It’s arguably the same concept. There are a lot of things you can do in a virtual setting to build a meaningful connection. So far, I have only had the chance to meet one of my team members in person due to the travel restriction induced by Covid-19; however, none of the other collaborators have met before and I still believe this is the best team I have ever worked with.
I always make a conscious effort to build a solid relationship with every team member we onboard by scheduling regular one-on-one meetings. It is also a common practice for everyone to support and be empathic with each other. In reality, I believe that creating empathy and psychological safety is the foundation of a great team and the ultimate ingredient to building trust, and I believe this holds true for everyone on our team. Even our interview process is designed for applicants to meet as many team members as possible during the interview process.
Set Clear Expectations on Communication
There are incredible tools to learn more about each of your team members.
Take the 16 Personalities Test, for example, which we normally use in our team to better understand each other, and understand how we can better integrate everyone’s different ways of working.
Another important thing we also do is a working agreement, where you discuss with your collaborators how they want to be communicated to and with what kind of medium they want to use. For example, I have never in a team meeting forced anyone to turn on their cameras and that’s not something we demand anyone to do, but people voluntarily put their cameras on. Although I must admit I prefer seeing people on camera, my belief is that people should have the freedom to turn the camera off at times if they feel so. I would estimate that cameras are on 80% of the meeting times, yet, it’s not a mandate.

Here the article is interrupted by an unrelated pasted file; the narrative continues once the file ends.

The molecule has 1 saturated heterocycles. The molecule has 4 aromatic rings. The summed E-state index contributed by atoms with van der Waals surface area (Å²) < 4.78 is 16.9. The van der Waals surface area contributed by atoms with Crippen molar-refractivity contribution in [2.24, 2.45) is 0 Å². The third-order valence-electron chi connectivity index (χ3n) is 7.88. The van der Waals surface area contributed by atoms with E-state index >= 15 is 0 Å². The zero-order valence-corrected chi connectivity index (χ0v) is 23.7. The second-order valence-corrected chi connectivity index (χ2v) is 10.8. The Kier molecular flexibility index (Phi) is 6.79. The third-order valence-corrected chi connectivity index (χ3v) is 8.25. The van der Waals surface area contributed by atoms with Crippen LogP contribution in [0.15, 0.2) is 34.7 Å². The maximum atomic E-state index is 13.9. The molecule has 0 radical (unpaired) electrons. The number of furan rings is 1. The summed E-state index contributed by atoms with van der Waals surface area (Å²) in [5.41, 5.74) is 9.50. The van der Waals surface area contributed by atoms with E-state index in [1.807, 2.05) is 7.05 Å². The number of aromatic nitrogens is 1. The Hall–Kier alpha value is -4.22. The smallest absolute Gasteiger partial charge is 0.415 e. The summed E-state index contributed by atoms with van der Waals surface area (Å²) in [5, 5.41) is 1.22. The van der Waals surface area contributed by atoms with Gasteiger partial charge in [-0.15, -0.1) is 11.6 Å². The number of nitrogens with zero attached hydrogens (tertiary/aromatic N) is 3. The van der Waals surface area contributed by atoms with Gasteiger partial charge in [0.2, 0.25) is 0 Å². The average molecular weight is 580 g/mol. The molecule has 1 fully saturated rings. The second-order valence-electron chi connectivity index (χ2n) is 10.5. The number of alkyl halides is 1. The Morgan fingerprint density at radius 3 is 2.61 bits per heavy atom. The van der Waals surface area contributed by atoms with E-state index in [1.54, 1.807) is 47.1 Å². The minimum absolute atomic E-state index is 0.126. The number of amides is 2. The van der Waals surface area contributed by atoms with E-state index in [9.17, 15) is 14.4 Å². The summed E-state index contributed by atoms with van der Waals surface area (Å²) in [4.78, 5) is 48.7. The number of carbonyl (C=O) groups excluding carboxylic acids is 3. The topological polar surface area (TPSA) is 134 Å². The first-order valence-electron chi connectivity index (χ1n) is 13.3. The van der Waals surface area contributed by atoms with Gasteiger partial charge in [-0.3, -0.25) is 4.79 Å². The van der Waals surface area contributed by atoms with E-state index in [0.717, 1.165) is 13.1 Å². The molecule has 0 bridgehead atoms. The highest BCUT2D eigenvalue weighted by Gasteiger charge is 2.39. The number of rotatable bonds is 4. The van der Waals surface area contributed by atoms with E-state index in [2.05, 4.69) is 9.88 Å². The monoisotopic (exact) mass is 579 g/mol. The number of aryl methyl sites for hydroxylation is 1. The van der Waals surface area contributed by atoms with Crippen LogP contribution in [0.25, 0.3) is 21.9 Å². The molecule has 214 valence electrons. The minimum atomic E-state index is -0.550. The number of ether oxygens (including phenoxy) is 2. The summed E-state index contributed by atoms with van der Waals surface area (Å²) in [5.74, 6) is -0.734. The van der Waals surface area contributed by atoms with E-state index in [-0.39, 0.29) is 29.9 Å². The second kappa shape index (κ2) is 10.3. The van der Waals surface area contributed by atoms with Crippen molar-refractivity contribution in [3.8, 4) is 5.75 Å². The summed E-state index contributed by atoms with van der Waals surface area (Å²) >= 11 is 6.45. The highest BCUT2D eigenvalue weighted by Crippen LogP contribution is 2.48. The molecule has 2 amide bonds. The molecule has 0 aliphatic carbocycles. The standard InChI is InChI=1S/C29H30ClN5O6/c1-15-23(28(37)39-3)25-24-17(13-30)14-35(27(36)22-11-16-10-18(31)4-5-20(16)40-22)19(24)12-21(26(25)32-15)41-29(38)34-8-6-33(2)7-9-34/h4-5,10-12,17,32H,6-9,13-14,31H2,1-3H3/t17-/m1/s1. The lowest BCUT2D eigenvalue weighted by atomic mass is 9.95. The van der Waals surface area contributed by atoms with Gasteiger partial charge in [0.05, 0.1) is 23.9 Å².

Let Adults be Adults
Everyone is treated the exact same way in our company, regardless of their level of experience. And everyone responds the exact same way and treats each other accordingly.
Ricardo Semler used to say that when you treat people like grown-ups, they actually act like grownups. And I’m a strong believer in that, that if we treat people like adults, they will act like responsible adults. So far, from my own experience, this is true.
In our team, everyone is accountable for the work they have committed to do and has full responsibility to perform their tasks and ask for help and input whenever needed. By recognizing everyone is human and that there is always room and space for improvement, we openly discuss our mistakes without feeling judged; we even regularly do it in our monthly retrospective sessions.
Every team member behaves like a responsible adult that is empowered and capable of making both wise and bold decisions. And because transparency is encouraged, every one of us feels comfortable communicating our real thoughts and ideas regarding any process we are required feedback from.
And all this is done remotely without strict supervision or any sort of tracking system.
The knowledge and insights shared here with you are based on hands-on practices that have been working with the GS team and the teams we coach, so we do hope they will resonate with you.
We understand that every organization is different and, therefore, has different needs. So, if you are looking for solutions on how to build more cohesive remote teams, feel free to reach out, we’re happy to support you.